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Embry-Riddle Aeronautical University

eHMI conceptual design

Across the globe, an estimated 14 million semi-autonomous vehicles were on the road in 2020. But how do vehicles that require little input by the driver navigate human operator tasks such as determining if the vehicle or pedestrians crosses first at an intersection? For this problem, we designed a new external human-machine interface that incorporates visual and audio cueing to communicate between human and computer.


Embry-Riddle Aeronautical University


Academic report paper, digital sketches, oral defense presentation

Project period:

6 weeks

Team members:


All design sketches courtesy of Michael Falanga.

The challenge

Level 2 autonomous vehicles do not currently have a streamlined communication system in place to communicate to other road users, including other drivers, pedestrians, and construction workers. This meant that it was necessary for us to analyze the human factors and kinesiology of the existing communication system between drivers and road users. Based on our findings, we designed a system that mimicked these natural processes and adapted them for a computer system.

The solution

Our conceptual design incorporates a cohesive system of three AI vision cameras, a combination LED message board and projector housing mounted on the grille, speakers mounted on the A-pillars and front grille, and an adaptive tone signaling component.

Artificial Intelligence vision cameras

The cameras will work in conjunction with onboard maps to identify an intersection. Several algorithms have proven reliable in visually detecting intersections, but the inclusion of onboard maps to crosscheck the information acquired is a redundancy. Once the vehicle has stopped at the intersection, each camera will visually scan for pedestrians.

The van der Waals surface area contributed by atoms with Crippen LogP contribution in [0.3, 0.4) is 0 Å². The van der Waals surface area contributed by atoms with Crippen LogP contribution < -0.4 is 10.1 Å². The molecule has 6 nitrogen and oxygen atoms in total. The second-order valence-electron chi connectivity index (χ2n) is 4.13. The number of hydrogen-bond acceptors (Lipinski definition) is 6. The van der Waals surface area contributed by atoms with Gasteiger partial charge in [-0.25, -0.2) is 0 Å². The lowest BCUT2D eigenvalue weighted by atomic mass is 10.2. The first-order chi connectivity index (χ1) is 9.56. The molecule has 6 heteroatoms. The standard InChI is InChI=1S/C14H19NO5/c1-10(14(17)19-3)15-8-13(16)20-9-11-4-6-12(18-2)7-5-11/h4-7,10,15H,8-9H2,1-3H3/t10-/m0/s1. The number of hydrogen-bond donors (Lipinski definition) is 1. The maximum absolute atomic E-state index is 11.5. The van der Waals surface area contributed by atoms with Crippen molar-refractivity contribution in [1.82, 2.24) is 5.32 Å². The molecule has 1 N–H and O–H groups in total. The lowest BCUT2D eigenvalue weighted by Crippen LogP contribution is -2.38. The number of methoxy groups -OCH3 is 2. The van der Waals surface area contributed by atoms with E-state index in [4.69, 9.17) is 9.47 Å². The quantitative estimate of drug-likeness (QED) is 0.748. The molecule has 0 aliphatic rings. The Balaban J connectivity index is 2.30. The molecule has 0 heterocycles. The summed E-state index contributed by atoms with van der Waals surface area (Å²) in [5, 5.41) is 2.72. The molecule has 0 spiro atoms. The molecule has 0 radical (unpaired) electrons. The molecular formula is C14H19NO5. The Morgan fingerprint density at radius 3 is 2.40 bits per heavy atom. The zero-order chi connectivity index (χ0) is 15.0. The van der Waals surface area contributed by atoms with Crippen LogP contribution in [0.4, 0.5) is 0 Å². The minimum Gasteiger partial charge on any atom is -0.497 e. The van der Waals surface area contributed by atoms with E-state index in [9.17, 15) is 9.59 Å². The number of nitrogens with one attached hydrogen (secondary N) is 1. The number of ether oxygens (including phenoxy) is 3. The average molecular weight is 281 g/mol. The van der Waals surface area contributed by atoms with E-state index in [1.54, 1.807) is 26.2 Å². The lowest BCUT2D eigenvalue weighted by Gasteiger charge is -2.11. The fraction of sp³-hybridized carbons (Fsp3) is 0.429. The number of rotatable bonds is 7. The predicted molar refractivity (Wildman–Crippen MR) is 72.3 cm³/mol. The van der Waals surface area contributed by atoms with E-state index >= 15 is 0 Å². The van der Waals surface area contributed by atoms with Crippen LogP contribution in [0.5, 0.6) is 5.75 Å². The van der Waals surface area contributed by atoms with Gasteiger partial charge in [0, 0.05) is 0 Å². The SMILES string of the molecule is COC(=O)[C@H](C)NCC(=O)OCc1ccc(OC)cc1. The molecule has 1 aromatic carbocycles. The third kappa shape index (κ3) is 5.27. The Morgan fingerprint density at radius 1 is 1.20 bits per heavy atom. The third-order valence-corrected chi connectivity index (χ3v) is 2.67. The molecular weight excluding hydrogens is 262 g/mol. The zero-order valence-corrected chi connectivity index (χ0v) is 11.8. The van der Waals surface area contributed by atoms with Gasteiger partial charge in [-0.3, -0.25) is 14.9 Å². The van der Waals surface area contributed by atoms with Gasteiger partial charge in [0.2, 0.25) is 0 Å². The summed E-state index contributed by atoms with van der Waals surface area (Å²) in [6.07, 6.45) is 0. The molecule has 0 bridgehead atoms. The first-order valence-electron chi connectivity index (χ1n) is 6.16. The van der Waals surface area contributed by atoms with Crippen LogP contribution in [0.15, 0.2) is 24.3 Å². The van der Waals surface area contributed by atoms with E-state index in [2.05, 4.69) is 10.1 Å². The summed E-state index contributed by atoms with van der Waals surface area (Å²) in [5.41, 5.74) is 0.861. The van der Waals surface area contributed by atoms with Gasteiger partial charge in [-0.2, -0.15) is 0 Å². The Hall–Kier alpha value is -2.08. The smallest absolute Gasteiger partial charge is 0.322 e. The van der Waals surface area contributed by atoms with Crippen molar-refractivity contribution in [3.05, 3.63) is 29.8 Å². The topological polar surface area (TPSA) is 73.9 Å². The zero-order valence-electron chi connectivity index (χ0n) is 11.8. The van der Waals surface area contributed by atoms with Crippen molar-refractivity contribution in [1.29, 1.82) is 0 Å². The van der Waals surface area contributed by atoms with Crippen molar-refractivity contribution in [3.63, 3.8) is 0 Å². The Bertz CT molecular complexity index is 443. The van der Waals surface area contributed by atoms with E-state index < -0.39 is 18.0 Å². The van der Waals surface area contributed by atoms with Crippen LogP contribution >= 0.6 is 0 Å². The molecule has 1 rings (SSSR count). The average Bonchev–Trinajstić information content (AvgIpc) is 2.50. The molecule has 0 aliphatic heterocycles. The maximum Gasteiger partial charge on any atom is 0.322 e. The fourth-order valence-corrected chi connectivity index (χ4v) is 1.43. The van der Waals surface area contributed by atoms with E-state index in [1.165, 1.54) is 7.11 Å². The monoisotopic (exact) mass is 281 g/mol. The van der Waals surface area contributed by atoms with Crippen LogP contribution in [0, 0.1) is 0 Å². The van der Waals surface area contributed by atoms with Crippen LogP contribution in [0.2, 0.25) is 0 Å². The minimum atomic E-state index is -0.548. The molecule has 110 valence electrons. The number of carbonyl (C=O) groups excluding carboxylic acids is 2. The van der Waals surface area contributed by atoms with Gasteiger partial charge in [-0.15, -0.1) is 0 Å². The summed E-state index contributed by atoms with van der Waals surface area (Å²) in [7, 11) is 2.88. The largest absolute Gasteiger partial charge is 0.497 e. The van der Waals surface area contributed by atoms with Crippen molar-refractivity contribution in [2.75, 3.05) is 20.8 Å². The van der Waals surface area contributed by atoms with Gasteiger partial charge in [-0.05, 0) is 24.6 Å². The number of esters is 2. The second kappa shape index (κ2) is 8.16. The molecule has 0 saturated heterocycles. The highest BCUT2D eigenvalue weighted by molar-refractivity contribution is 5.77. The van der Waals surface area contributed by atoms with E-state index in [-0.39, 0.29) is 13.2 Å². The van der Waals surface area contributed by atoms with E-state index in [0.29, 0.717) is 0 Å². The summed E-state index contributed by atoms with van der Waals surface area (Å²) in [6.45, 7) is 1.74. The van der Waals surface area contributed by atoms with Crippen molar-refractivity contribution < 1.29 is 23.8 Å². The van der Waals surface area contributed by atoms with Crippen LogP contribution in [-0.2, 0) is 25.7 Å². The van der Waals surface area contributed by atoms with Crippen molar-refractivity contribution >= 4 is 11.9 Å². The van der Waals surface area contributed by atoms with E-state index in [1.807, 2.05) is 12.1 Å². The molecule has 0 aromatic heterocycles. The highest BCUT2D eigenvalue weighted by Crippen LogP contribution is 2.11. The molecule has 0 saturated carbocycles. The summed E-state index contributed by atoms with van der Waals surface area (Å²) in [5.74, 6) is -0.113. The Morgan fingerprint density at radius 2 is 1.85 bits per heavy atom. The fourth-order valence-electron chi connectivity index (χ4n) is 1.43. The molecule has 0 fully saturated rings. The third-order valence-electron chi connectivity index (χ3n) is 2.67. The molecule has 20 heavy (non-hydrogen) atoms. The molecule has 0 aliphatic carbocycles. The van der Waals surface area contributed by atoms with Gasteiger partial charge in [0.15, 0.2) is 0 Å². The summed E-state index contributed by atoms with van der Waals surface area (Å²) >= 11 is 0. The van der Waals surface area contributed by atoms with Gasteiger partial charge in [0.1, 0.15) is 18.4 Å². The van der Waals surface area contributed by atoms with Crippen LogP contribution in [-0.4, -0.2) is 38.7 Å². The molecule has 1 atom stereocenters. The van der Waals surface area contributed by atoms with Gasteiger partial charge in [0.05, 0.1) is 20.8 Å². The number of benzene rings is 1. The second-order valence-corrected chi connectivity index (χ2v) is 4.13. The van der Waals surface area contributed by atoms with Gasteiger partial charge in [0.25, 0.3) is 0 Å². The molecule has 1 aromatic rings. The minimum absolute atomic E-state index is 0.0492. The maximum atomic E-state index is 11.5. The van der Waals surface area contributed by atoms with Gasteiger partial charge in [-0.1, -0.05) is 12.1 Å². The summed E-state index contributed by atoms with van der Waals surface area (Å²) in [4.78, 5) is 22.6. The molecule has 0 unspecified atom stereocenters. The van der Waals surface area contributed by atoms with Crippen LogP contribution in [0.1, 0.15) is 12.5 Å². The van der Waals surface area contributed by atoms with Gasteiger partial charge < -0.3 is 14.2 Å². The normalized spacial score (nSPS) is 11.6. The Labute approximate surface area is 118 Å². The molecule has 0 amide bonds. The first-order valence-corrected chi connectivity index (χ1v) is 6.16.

AI vision cameras sketch
LED message board sketch

LED message board & projector

Our system will utilize the pedestrian first approach: the vehicle will always defer to the pedestrian, allowing them to cross first. To convey this information, our message board will display an animated pedestrian walking across a digital crosswalk. Simple words like “cross,” “stop,” or “wait” could be used either to replace or in conjunction with the animated graphics.


To complement the visual components — and to include all segments of the population — auditory components will supplement the other design features. The design utilizes speakers mounted in both A-pillars and the front grille that will augment visual statements with verbal cues.

Speaker sketch
Adaptive Tone Signaling sketch

Adaptive Tone Signaling

As the vehicle approaches an intersection, the speakers will emit quick bursts of beeps, increasing in speed as the vehicle slows down. A quick, but not panic–inducing pattern will ensure that the visually–impaired population can recognize vehicle presence. Once the AV comes to a complete stop, the tone signaling will cease, allowing the computer voice to guide the pedestrian on how to proceed.

Want to read more?

Read our paper here

Have questions or projects?


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